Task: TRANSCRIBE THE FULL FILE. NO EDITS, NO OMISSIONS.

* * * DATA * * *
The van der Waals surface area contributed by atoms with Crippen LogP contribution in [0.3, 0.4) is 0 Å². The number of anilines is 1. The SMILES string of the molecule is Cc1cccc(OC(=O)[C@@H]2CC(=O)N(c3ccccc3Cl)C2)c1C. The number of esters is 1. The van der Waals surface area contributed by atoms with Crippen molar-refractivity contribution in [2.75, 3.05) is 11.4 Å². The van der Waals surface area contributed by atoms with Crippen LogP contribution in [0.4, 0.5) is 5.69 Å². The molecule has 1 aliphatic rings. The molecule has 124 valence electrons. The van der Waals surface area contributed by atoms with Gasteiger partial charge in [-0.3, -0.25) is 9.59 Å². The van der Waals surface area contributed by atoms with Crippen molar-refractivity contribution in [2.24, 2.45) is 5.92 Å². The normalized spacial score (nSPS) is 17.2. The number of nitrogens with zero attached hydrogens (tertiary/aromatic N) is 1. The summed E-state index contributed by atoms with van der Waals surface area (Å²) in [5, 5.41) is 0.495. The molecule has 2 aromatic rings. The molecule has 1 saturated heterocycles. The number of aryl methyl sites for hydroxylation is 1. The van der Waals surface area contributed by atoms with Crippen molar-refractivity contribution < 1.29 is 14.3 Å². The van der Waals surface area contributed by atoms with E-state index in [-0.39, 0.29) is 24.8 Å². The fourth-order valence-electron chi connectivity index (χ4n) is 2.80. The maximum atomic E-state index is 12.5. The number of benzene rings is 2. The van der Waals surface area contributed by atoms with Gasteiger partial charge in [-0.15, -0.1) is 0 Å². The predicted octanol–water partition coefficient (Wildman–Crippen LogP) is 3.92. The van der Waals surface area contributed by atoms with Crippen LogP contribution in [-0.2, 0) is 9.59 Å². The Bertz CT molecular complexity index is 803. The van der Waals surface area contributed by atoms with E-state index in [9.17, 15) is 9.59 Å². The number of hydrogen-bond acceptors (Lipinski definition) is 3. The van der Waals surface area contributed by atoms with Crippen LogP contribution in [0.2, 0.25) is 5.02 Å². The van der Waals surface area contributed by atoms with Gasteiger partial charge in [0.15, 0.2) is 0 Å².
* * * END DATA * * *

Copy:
The van der Waals surface area contributed by atoms with Crippen LogP contribution in [0.3, 0.4) is 0 Å². The number of anilines is 1. The SMILES string of the molecule is Cc1cccc(OC(=O)[C@@H]2CC(=O)N(c3ccccc3Cl)C2)c1C. The number of esters is 1. The van der Waals surface area contributed by atoms with Crippen molar-refractivity contribution in [2.75, 3.05) is 11.4 Å². The van der Waals surface area contributed by atoms with Crippen LogP contribution in [0.4, 0.5) is 5.69 Å². The molecule has 1 aliphatic rings. The molecule has 124 valence electrons. The van der Waals surface area contributed by atoms with Gasteiger partial charge in [-0.3, -0.25) is 9.59 Å². The van der Waals surface area contributed by atoms with Crippen molar-refractivity contribution in [2.24, 2.45) is 5.92 Å². The normalized spacial score (nSPS) is 17.2. The number of nitrogens with zero attached hydrogens (tertiary/aromatic N) is 1. The summed E-state index contributed by atoms with van der Waals surface area (Å²) in [5, 5.41) is 0.495. The molecule has 2 aromatic rings. The molecule has 1 saturated heterocycles. The number of aryl methyl sites for hydroxylation is 1. The van der Waals surface area contributed by atoms with Crippen molar-refractivity contribution < 1.29 is 14.3 Å². The van der Waals surface area contributed by atoms with E-state index in [-0.39, 0.29) is 24.8 Å². The fourth-order valence-electron chi connectivity index (χ4n) is 2.80. The maximum atomic E-state index is 12.5. The number of benzene rings is 2. The van der Waals surface area contributed by atoms with Gasteiger partial charge in [-0.15, -0.1) is 0 Å². The predicted octanol–water partition coefficient (Wildman–Crippen LogP) is 3.92. The van der Waals surface area contributed by atoms with Crippen LogP contribution in [-0.2, 0) is 9.59 Å². The Bertz CT molecular complexity index is 803. The van der Waals surface area contributed by atoms with E-state index in [9.17, 15) is 9.59 Å². The number of hydrogen-bond acceptors (Lipinski definition) is 3. The van der Waals surface area contributed by atoms with Crippen LogP contribution in [0.2, 0.25) is 5.02 Å². The van der Waals surface area contributed by atoms with Gasteiger partial charge in [0.15, 0.2) is 0 Å².